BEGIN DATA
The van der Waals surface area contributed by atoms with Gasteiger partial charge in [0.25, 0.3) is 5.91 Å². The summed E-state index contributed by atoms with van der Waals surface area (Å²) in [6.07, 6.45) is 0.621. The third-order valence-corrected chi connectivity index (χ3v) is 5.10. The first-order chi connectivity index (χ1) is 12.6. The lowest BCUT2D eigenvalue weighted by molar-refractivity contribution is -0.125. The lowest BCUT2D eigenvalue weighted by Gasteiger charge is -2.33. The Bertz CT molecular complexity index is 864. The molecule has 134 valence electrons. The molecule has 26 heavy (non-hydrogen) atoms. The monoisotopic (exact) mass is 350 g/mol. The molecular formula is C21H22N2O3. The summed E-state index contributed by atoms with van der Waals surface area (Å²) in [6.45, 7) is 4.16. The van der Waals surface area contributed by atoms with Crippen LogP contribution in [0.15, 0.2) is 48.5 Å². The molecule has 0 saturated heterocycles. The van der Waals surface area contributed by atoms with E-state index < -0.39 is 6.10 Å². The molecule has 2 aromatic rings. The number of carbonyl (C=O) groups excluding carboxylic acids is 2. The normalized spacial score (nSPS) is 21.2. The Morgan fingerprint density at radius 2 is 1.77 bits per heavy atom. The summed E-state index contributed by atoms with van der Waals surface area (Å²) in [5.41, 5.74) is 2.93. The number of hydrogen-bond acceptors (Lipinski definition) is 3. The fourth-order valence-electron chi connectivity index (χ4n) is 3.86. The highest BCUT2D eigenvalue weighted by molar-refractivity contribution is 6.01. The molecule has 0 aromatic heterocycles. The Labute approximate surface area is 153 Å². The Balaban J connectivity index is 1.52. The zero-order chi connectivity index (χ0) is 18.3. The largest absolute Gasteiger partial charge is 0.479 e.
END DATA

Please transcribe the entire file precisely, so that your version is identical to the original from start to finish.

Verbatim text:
The van der Waals surface area contributed by atoms with Gasteiger partial charge in [0.25, 0.3) is 5.91 Å². The summed E-state index contributed by atoms with van der Waals surface area (Å²) in [6.07, 6.45) is 0.621. The third-order valence-corrected chi connectivity index (χ3v) is 5.10. The first-order chi connectivity index (χ1) is 12.6. The lowest BCUT2D eigenvalue weighted by molar-refractivity contribution is -0.125. The lowest BCUT2D eigenvalue weighted by Gasteiger charge is -2.33. The Bertz CT molecular complexity index is 864. The molecule has 134 valence electrons. The molecule has 26 heavy (non-hydrogen) atoms. The monoisotopic (exact) mass is 350 g/mol. The molecular formula is C21H22N2O3. The summed E-state index contributed by atoms with van der Waals surface area (Å²) in [6.45, 7) is 4.16. The van der Waals surface area contributed by atoms with Crippen LogP contribution in [0.15, 0.2) is 48.5 Å². The molecule has 0 saturated heterocycles. The van der Waals surface area contributed by atoms with E-state index < -0.39 is 6.10 Å². The molecule has 2 aromatic rings. The number of carbonyl (C=O) groups excluding carboxylic acids is 2. The normalized spacial score (nSPS) is 21.2. The Morgan fingerprint density at radius 2 is 1.77 bits per heavy atom. The summed E-state index contributed by atoms with van der Waals surface area (Å²) in [5.41, 5.74) is 2.93. The number of hydrogen-bond acceptors (Lipinski definition) is 3. The fourth-order valence-electron chi connectivity index (χ4n) is 3.86. The highest BCUT2D eigenvalue weighted by molar-refractivity contribution is 6.01. The molecule has 0 aromatic heterocycles. The Labute approximate surface area is 153 Å². The Balaban J connectivity index is 1.52. The zero-order chi connectivity index (χ0) is 18.3. The largest absolute Gasteiger partial charge is 0.479 e.